► Facelifted coupe driven
► Nip-and-tuck styling tweaks
► How does it compare to Cayman and A110?
When it comes to facelifts it’s fair to say the 2018 Audi TT hasn’t exactly been subjected to the kind of major surgery you’d find lining the walls of a Hollywood dentist’s waiting room.
But then again all three versions of this car have aged very well indeed – first generation models arguably look just as fresh 20 years on.
There’s also very little need for Ingolstadt to be constantly fettling its small coupe. With the VW Scirocco phased out the TT has few natural rivals, at least not with a practicality-enhancing rear bench – although two seat rivals are more plentiful.
Within those strict parameters the Audi only really needs to worry about the BMW 2 Series and Toyota GT86/Subaru BRZ, plus the larger Ford Mustang.
Has the Audi TT changed at all then?
A bit of a nip and tuck here and there – a new grille and bumper design, two new paint colours and a different wheel designs to keep 2014’s car looking fresh.
Sportier models (S Line and TTS) get additional air intakes and vents front and rear for additional purpose, although we’re not sure they do anything practical as they’re blanked off.
You do get more standard kit than before – Audi’s Drive Select system, light and rain sensors, multifunction steering wheel, heated door mirrors and the central rev counter layout for the Virtual Cockpit from the TTRS. And light-up USB ports, would you believe.
Any new engines?
Sort of – but here’s where it gets a bit confusing. Like the VW Golf R the 2.0-litre TTS now features a gasoline particulate filter to reduce its carbon footprint, which subtlety changes the noise it makes and more importantly means a reduced power output of 302bhp.
Usefully though you get 15lbs-ft of torque and a new seven-speed S tronic automatic gearbox as standard (with no manual option any more) so the 0-62mph time is one tenth quicker, at 4.5 seconds.
You won’t notice the drop in power or the extra torque, because in reality the TTS still rips along at a remarkable pace, in the utterly unflustered way we’re come to expect in fast Audis.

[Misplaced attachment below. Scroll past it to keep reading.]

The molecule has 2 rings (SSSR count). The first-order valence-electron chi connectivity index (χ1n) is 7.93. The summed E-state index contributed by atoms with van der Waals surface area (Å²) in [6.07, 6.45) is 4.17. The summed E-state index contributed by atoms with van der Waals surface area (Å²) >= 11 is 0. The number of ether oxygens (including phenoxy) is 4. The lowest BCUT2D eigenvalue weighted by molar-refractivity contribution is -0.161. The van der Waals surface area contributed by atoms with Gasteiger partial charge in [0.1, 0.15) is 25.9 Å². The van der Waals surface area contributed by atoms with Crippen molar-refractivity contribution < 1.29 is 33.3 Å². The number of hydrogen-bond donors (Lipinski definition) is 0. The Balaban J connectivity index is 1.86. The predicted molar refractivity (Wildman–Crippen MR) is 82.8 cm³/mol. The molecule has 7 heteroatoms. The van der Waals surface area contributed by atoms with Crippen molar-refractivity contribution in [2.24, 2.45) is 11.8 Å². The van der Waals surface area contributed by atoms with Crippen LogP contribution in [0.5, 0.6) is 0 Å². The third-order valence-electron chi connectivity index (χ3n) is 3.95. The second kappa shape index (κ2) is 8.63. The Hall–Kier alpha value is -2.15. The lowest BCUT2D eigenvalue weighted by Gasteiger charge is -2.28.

Does it drive like a fast Audi?
Of course, but that’s no bad thing, if that’s what you want. Our test route for this updated model was the mildly terrifying Isle of Man mountain road – the one that gets used for the TT road race and doesn’t have a speed limit, you know the one.
Given that you don’t really have any run-off (unless you count a drystone wall or hundred meter drop as run-off) we were quite grateful to be in a forgiving but pacey all-wheel drive coupe.
Confidence-inspiring grip from the standard issue Quattro all-wheel drive makes this a great point-to-point car, with two-dimensional handling balanced neatly with the sensation that it’s got stacks of ability held in reserve.
It remains an easy, but not rewarding, car to drive very quickly indeed, particularly now you get Audi magnetic ride – a more advanced type of adaptive damping system – as standard.
The old car always felt very firm and while the 2018 TT isn’t exactly a limo it’s much better at absorbing bumps without compromising its tidy body control and sharp turn-in.
As a result we thoroughly enjoyed driving the TT on its namesake route on the Isle of Man – although in reality you’d have fun piloting the Chuckle Brothers’s pedal-powered car up there.
Audi TT coupé: verdict
The Audi TT majors on breadth of ability, so while two-seater rivals like the Porsche Cayman and Alpine A110 are better to drive, they don’t offer the same practicality or ease of use.
We think the TTS in particular is a real sweetspot in the range – the TTRS being more impressive vocally but so fast as to be all but unusable most of the time in the UK, and considerably more expensive.